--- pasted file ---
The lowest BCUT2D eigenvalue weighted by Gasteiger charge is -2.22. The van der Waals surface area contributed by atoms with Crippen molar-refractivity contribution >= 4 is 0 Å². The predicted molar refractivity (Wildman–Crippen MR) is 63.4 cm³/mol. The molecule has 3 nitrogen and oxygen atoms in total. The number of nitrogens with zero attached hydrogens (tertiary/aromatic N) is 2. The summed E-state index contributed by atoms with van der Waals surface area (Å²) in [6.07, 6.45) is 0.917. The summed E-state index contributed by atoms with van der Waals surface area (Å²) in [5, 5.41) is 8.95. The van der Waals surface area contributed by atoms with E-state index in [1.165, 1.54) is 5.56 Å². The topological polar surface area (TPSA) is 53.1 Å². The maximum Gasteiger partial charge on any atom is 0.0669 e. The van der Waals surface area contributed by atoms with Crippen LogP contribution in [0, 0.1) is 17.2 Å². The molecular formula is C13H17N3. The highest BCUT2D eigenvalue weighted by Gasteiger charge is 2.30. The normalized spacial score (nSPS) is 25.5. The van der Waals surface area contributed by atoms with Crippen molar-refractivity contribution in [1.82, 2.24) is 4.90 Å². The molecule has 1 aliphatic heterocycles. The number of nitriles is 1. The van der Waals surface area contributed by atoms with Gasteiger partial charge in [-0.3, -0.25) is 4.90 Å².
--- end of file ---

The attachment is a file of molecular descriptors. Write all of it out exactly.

The lowest BCUT2D eigenvalue weighted by Gasteiger charge is -2.22. The van der Waals surface area contributed by atoms with Crippen molar-refractivity contribution >= 4 is 0 Å². The predicted molar refractivity (Wildman–Crippen MR) is 63.4 cm³/mol. The molecule has 3 nitrogen and oxygen atoms in total. The number of nitrogens with zero attached hydrogens (tertiary/aromatic N) is 2. The summed E-state index contributed by atoms with van der Waals surface area (Å²) in [6.07, 6.45) is 0.917. The summed E-state index contributed by atoms with van der Waals surface area (Å²) in [5, 5.41) is 8.95. The van der Waals surface area contributed by atoms with E-state index in [1.165, 1.54) is 5.56 Å². The topological polar surface area (TPSA) is 53.1 Å². The maximum Gasteiger partial charge on any atom is 0.0669 e. The van der Waals surface area contributed by atoms with Crippen LogP contribution in [0, 0.1) is 17.2 Å². The molecular formula is C13H17N3. The highest BCUT2D eigenvalue weighted by Gasteiger charge is 2.30. The normalized spacial score (nSPS) is 25.5. The van der Waals surface area contributed by atoms with Crippen molar-refractivity contribution in [1.82, 2.24) is 4.90 Å². The molecule has 1 aliphatic heterocycles. The number of nitriles is 1. The van der Waals surface area contributed by atoms with Gasteiger partial charge in [-0.3, -0.25) is 4.90 Å².